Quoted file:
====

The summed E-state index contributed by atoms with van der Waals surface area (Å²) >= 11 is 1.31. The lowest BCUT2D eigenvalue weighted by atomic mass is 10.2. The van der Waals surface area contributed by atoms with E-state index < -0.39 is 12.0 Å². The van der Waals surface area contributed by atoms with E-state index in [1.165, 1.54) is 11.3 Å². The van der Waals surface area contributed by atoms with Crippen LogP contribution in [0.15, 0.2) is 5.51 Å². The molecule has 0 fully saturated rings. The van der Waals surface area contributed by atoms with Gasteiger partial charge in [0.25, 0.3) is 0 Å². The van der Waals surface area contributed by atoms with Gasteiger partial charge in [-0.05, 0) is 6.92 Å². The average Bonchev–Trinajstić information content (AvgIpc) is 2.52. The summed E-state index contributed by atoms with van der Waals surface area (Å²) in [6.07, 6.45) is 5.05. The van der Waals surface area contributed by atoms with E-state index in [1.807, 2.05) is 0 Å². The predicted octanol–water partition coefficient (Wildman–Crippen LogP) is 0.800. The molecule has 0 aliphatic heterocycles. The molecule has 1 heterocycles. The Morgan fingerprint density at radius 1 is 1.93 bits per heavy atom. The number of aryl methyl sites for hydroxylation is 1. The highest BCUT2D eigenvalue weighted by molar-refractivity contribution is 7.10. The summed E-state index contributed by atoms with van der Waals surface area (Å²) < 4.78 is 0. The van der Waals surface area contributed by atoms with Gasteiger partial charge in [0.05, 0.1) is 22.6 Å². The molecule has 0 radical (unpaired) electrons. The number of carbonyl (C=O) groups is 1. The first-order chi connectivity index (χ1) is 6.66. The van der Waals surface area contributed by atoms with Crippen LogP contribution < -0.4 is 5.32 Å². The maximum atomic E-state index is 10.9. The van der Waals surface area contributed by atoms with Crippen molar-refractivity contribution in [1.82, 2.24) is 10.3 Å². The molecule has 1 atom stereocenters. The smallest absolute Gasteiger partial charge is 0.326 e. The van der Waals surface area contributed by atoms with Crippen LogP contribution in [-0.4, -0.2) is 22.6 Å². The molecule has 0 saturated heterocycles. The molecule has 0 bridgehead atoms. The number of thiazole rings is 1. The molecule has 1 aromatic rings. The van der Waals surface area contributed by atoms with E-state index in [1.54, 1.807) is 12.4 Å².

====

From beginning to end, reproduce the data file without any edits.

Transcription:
The summed E-state index contributed by atoms with van der Waals surface area (Å²) >= 11 is 1.31. The lowest BCUT2D eigenvalue weighted by atomic mass is 10.2. The van der Waals surface area contributed by atoms with E-state index < -0.39 is 12.0 Å². The van der Waals surface area contributed by atoms with E-state index in [1.165, 1.54) is 11.3 Å². The van der Waals surface area contributed by atoms with Crippen LogP contribution in [0.15, 0.2) is 5.51 Å². The molecule has 0 fully saturated rings. The van der Waals surface area contributed by atoms with Gasteiger partial charge in [0.25, 0.3) is 0 Å². The van der Waals surface area contributed by atoms with Gasteiger partial charge in [-0.05, 0) is 6.92 Å². The average Bonchev–Trinajstić information content (AvgIpc) is 2.52. The summed E-state index contributed by atoms with van der Waals surface area (Å²) in [6.07, 6.45) is 5.05. The van der Waals surface area contributed by atoms with E-state index in [1.807, 2.05) is 0 Å². The predicted octanol–water partition coefficient (Wildman–Crippen LogP) is 0.800. The molecule has 0 aliphatic heterocycles. The molecule has 1 heterocycles. The Morgan fingerprint density at radius 1 is 1.93 bits per heavy atom. The number of aryl methyl sites for hydroxylation is 1. The highest BCUT2D eigenvalue weighted by molar-refractivity contribution is 7.10. The summed E-state index contributed by atoms with van der Waals surface area (Å²) < 4.78 is 0. The van der Waals surface area contributed by atoms with Gasteiger partial charge in [0.05, 0.1) is 22.6 Å². The molecule has 0 radical (unpaired) electrons. The number of carbonyl (C=O) groups is 1. The first-order chi connectivity index (χ1) is 6.66. The van der Waals surface area contributed by atoms with Crippen LogP contribution < -0.4 is 5.32 Å². The maximum atomic E-state index is 10.9. The van der Waals surface area contributed by atoms with Crippen molar-refractivity contribution in [1.82, 2.24) is 10.3 Å². The molecule has 1 atom stereocenters. The smallest absolute Gasteiger partial charge is 0.326 e. The van der Waals surface area contributed by atoms with Crippen LogP contribution in [-0.4, -0.2) is 22.6 Å². The molecule has 0 saturated heterocycles. The molecule has 0 bridgehead atoms. The number of thiazole rings is 1. The molecule has 1 aromatic rings. The van der Waals surface area contributed by atoms with E-state index in [1.54, 1.807) is 12.4 Å².